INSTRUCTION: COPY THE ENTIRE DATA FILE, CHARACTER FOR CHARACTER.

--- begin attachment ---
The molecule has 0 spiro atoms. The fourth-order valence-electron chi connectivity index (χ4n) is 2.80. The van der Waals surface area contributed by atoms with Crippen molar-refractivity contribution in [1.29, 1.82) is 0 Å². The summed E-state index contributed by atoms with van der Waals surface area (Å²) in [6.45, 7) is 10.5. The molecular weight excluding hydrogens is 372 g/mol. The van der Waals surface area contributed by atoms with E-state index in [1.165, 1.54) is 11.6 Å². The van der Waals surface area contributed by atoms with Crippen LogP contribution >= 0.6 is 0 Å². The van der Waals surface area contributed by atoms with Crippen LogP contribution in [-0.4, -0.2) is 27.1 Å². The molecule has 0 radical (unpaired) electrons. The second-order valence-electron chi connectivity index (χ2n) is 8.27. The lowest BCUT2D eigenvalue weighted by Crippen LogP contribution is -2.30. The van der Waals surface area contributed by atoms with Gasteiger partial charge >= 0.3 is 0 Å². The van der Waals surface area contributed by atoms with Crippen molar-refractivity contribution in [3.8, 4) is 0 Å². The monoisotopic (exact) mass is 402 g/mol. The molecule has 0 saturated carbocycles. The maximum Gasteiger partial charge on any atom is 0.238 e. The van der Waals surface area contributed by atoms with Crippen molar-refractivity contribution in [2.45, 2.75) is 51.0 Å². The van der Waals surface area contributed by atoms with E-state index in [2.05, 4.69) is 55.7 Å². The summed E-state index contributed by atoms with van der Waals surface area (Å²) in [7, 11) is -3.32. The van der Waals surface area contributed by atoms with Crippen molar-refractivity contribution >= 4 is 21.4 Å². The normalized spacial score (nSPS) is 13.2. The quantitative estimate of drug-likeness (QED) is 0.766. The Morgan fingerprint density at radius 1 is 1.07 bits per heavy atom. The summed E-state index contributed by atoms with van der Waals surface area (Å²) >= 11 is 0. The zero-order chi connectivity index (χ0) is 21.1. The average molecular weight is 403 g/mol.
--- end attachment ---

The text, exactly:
The molecule has 0 spiro atoms. The fourth-order valence-electron chi connectivity index (χ4n) is 2.80. The van der Waals surface area contributed by atoms with Crippen molar-refractivity contribution in [1.29, 1.82) is 0 Å². The summed E-state index contributed by atoms with van der Waals surface area (Å²) in [6.45, 7) is 10.5. The molecular weight excluding hydrogens is 372 g/mol. The van der Waals surface area contributed by atoms with E-state index in [1.165, 1.54) is 11.6 Å². The van der Waals surface area contributed by atoms with Crippen LogP contribution >= 0.6 is 0 Å². The van der Waals surface area contributed by atoms with Crippen LogP contribution in [-0.4, -0.2) is 27.1 Å². The molecule has 0 radical (unpaired) electrons. The second-order valence-electron chi connectivity index (χ2n) is 8.27. The lowest BCUT2D eigenvalue weighted by Crippen LogP contribution is -2.30. The van der Waals surface area contributed by atoms with Gasteiger partial charge >= 0.3 is 0 Å². The van der Waals surface area contributed by atoms with Crippen molar-refractivity contribution in [3.8, 4) is 0 Å². The monoisotopic (exact) mass is 402 g/mol. The molecule has 0 saturated carbocycles. The maximum Gasteiger partial charge on any atom is 0.238 e. The van der Waals surface area contributed by atoms with Crippen molar-refractivity contribution in [2.45, 2.75) is 51.0 Å². The van der Waals surface area contributed by atoms with E-state index in [2.05, 4.69) is 55.7 Å². The summed E-state index contributed by atoms with van der Waals surface area (Å²) in [7, 11) is -3.32. The van der Waals surface area contributed by atoms with Crippen molar-refractivity contribution >= 4 is 21.4 Å². The normalized spacial score (nSPS) is 13.2. The quantitative estimate of drug-likeness (QED) is 0.766. The Morgan fingerprint density at radius 1 is 1.07 bits per heavy atom. The summed E-state index contributed by atoms with van der Waals surface area (Å²) >= 11 is 0. The zero-order chi connectivity index (χ0) is 21.1. The average molecular weight is 403 g/mol.